Violence has not place in Uganda's sport spheres

Time immemorial, endless scripts with rich tales and documentation about the progress of sports in Uganda have been released as far back as the days of the early Christian missionaries in 1900.

A couple of sporting events from the outdoor activities to indoor disciplines all need healthy tranquil environs to be played, lure as many new disciplines (players and fans) as they thrive and prosper with ultimate success.

For continuity, various sporting disciplines as football, rugby, netball, cricket, boxing, hockey, volleyball, handball, athletics, tennis, table tennis and the like have had nurseries (academies) to pass the test of time with the due famous “flying colours”.

Perhaps, there has been need to realize the sport needs friendly confines to blossom.

God forbid; Bloodshed, tears, running battles, teargas, missiles onto the field of play, vulgar and foul language prior to, during and after sports events have no place of accommodation in the sporting spheres of this beloved country, Uganda.

A female football fan washes off her face with clean to clear the tear gas effect at Wankulukuku Credit: © Kawowo Sports | JOHN BATANUDDE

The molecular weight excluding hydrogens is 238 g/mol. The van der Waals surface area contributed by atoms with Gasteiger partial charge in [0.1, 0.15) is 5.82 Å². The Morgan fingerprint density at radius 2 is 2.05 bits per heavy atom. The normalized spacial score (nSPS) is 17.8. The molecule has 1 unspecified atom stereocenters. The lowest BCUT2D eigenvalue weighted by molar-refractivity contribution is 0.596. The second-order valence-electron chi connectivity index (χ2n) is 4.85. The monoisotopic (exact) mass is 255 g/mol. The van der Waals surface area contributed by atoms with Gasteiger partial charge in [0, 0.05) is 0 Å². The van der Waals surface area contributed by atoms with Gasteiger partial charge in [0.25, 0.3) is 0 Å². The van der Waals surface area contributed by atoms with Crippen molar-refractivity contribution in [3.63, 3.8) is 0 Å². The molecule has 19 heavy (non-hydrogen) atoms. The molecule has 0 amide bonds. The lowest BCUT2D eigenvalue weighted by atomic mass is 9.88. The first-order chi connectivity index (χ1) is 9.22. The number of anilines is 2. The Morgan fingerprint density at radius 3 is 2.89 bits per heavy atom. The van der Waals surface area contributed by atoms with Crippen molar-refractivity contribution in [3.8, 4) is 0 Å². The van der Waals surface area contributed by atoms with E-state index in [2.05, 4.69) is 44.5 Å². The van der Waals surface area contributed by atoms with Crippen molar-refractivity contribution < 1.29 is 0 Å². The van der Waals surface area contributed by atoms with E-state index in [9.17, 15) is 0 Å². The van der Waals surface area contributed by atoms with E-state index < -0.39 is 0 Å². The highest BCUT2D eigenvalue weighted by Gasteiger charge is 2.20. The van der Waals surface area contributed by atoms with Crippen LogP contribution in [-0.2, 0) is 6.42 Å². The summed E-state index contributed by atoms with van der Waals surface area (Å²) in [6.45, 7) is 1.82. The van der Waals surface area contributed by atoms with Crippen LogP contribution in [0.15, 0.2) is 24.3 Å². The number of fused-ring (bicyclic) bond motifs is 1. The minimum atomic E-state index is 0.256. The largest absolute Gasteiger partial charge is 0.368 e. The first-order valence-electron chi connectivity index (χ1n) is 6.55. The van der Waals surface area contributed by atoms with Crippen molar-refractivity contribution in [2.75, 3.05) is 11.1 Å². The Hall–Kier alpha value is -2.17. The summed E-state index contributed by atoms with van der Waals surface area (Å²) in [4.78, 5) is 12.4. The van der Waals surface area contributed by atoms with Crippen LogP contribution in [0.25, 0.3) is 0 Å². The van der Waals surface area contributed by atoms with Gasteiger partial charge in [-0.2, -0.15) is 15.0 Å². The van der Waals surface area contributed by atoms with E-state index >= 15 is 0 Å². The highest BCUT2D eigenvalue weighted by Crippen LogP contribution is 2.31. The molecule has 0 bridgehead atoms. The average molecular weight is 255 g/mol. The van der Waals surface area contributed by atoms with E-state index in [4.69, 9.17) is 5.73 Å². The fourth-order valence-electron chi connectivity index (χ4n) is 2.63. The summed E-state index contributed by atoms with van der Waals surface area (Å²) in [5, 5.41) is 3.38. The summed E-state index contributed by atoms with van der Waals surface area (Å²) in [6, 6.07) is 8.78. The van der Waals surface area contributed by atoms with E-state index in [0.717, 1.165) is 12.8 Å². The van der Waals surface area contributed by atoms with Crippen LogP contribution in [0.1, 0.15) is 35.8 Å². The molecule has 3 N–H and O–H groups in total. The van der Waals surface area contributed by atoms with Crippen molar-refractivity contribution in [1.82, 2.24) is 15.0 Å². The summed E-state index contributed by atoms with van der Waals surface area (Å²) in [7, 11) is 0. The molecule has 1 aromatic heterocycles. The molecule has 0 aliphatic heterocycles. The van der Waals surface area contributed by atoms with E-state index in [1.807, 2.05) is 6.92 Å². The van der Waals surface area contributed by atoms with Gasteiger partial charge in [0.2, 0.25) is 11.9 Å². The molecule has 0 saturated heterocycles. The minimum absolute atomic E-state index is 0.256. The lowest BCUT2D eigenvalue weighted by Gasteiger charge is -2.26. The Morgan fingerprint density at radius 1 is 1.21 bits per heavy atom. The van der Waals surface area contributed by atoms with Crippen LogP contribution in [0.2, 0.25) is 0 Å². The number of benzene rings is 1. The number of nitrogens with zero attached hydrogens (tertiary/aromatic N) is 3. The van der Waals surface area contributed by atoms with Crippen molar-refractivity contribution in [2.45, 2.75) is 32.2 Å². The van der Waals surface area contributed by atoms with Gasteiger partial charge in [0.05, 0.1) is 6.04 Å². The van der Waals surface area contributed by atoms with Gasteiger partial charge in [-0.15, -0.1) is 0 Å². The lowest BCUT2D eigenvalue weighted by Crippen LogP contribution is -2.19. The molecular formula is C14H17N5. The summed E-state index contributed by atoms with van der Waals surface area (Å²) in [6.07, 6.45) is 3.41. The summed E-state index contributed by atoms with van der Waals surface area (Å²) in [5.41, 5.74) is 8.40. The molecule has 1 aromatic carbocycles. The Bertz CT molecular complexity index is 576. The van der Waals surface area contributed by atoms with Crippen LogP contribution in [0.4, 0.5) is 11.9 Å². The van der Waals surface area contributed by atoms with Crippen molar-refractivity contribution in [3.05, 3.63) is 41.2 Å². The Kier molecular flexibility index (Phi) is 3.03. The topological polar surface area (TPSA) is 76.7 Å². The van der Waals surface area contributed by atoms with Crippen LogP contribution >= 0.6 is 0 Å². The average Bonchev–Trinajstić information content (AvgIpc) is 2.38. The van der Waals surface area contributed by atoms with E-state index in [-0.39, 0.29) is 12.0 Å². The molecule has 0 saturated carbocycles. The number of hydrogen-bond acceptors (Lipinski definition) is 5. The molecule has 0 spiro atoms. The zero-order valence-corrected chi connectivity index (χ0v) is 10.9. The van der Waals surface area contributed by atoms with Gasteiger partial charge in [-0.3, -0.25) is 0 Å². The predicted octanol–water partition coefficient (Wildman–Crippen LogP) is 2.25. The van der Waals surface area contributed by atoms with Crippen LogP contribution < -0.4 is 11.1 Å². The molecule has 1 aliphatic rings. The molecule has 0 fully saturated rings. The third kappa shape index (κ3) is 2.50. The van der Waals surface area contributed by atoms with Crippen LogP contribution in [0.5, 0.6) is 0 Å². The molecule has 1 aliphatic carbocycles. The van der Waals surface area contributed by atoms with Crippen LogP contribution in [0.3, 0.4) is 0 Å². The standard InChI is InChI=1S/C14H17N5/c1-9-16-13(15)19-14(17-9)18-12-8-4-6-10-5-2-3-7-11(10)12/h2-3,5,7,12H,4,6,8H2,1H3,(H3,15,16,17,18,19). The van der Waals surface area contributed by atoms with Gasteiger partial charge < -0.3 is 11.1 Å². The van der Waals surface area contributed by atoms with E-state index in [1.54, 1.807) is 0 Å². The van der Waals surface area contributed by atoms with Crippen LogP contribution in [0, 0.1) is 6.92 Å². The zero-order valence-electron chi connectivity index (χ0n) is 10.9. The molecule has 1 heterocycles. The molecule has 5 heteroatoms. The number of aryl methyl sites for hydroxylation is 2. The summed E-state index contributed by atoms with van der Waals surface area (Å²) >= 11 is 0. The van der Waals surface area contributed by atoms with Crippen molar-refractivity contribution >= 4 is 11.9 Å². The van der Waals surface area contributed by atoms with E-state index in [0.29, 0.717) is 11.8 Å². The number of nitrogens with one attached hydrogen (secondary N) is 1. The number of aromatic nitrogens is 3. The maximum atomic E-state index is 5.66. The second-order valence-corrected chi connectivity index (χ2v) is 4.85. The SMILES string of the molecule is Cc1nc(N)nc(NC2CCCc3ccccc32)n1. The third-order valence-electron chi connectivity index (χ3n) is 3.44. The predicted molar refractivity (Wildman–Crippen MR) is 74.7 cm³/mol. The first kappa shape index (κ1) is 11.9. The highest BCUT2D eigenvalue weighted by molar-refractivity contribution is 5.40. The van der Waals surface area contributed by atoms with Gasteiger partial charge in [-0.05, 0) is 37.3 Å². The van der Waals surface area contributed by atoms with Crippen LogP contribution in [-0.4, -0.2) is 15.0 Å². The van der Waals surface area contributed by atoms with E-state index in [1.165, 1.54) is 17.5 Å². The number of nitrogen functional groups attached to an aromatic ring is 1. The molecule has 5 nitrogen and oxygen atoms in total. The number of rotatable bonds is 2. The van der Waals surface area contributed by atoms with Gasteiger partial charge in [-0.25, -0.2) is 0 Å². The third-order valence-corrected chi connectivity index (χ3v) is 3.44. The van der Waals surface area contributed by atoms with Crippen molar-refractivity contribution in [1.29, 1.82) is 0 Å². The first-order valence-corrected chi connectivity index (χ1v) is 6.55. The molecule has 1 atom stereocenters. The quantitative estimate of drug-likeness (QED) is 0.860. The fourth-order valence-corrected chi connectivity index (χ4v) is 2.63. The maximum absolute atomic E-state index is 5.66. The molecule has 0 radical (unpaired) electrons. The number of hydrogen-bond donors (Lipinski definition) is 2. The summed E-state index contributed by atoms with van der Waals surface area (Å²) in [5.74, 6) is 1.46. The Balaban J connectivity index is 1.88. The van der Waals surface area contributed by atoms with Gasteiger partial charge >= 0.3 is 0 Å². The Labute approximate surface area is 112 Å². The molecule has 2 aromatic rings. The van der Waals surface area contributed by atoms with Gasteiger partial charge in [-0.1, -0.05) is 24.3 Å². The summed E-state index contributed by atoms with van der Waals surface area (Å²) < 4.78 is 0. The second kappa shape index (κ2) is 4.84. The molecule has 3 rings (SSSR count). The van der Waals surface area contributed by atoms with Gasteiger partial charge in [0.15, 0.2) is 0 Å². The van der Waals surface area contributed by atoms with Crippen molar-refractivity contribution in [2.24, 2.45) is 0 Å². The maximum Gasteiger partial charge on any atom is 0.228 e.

Violent acts in sport scare away the existing and prospective new stakeholders (players, sponsors and partners), claim dear lives, cause permanent injuries to human beings and dent the hitherto good image of sports.

Personally, as I was growing up, I attended an epic Kampala derby duel between Express and Sports Club Villa at the Mutesa II Wankulukuku Stadium, popularly known as the “Mayuuni” grounds.

This highly explosive contest that was well attended and graced by the Prime Minister of Uganda then, Cosmas Adyebo ended in running battles following hooliganism tendencies. People lost their lives, many were injured and property worth millions damaged.

Police fires tear gas into the Kakindu Stadium stands during the final to disperse away the rowdy fans who had started to throw missiles onto the field of play (Photo: David Isabirye)

As a first time visitor to a football match, the memories of spilling blood from faces of many faces remain fresh in my mind. I hated football until I reached secondary school.

Luckily, I recovered to watch and play football again. But, many first time fans and those willing to join are scared away by such regrettable acts.

A section of boxing fans who attended the climax of the 2019 national open championships at Lugogo. Violence would scare away such fans
Joseph Kasana covers a plastic chair over Dr Lawrence Mulindwa from the raining stones during the 2019 Copa coca Cola final against Jinja SS at the Kakindu Stadium in Jinja (Photo: David Isabirye)

What leaders talk about hooliganism and violence in sports:

Eng. Moses Magogo, the FUFA President who is also a CAF Executive Member has no kind words for hooliganism in football and sport in general.